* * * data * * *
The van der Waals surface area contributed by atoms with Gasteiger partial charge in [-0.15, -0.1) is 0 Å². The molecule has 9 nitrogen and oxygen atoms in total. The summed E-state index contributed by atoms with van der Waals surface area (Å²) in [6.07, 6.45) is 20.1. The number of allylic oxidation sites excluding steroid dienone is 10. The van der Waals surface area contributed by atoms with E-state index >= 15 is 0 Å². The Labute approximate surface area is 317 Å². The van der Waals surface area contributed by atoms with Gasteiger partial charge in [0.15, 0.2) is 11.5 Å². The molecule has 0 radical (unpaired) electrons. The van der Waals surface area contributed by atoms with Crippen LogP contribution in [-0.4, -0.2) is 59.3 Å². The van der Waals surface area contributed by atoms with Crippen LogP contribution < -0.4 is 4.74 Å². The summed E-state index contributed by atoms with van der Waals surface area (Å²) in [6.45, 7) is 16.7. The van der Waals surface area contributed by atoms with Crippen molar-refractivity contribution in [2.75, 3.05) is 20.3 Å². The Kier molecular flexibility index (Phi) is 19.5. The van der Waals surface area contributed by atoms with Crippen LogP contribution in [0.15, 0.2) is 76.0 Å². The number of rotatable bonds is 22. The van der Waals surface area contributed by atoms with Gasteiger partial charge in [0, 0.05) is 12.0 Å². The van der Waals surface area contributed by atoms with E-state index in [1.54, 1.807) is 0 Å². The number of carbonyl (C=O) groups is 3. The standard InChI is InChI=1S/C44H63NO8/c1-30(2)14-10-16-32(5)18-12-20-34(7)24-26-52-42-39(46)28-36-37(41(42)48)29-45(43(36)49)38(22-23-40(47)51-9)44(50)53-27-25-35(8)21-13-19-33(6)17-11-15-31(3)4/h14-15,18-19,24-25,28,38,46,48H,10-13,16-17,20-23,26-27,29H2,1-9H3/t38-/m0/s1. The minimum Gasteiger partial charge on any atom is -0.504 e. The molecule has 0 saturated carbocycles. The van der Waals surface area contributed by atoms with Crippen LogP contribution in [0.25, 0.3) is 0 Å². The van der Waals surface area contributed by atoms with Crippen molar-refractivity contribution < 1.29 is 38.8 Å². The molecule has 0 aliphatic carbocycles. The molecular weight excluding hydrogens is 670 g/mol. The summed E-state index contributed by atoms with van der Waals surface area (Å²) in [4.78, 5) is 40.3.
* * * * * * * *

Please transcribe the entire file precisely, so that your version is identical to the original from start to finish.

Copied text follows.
The van der Waals surface area contributed by atoms with Gasteiger partial charge in [-0.15, -0.1) is 0 Å². The molecule has 9 nitrogen and oxygen atoms in total. The summed E-state index contributed by atoms with van der Waals surface area (Å²) in [6.07, 6.45) is 20.1. The number of allylic oxidation sites excluding steroid dienone is 10. The van der Waals surface area contributed by atoms with E-state index >= 15 is 0 Å². The Labute approximate surface area is 317 Å². The van der Waals surface area contributed by atoms with Gasteiger partial charge in [0.15, 0.2) is 11.5 Å². The molecule has 0 radical (unpaired) electrons. The van der Waals surface area contributed by atoms with Crippen LogP contribution in [-0.4, -0.2) is 59.3 Å². The van der Waals surface area contributed by atoms with Crippen LogP contribution < -0.4 is 4.74 Å². The summed E-state index contributed by atoms with van der Waals surface area (Å²) in [6.45, 7) is 16.7. The van der Waals surface area contributed by atoms with Crippen molar-refractivity contribution in [2.75, 3.05) is 20.3 Å². The Kier molecular flexibility index (Phi) is 19.5. The van der Waals surface area contributed by atoms with Crippen LogP contribution in [0.15, 0.2) is 76.0 Å². The number of rotatable bonds is 22. The van der Waals surface area contributed by atoms with Gasteiger partial charge in [0, 0.05) is 12.0 Å². The van der Waals surface area contributed by atoms with E-state index in [1.54, 1.807) is 0 Å². The number of carbonyl (C=O) groups is 3. The standard InChI is InChI=1S/C44H63NO8/c1-30(2)14-10-16-32(5)18-12-20-34(7)24-26-52-42-39(46)28-36-37(41(42)48)29-45(43(36)49)38(22-23-40(47)51-9)44(50)53-27-25-35(8)21-13-19-33(6)17-11-15-31(3)4/h14-15,18-19,24-25,28,38,46,48H,10-13,16-17,20-23,26-27,29H2,1-9H3/t38-/m0/s1. The minimum Gasteiger partial charge on any atom is -0.504 e. The molecule has 0 saturated carbocycles. The van der Waals surface area contributed by atoms with Crippen LogP contribution in [0.25, 0.3) is 0 Å². The van der Waals surface area contributed by atoms with Crippen molar-refractivity contribution < 1.29 is 38.8 Å². The molecule has 0 aliphatic carbocycles. The molecular weight excluding hydrogens is 670 g/mol. The summed E-state index contributed by atoms with van der Waals surface area (Å²) in [4.78, 5) is 40.3.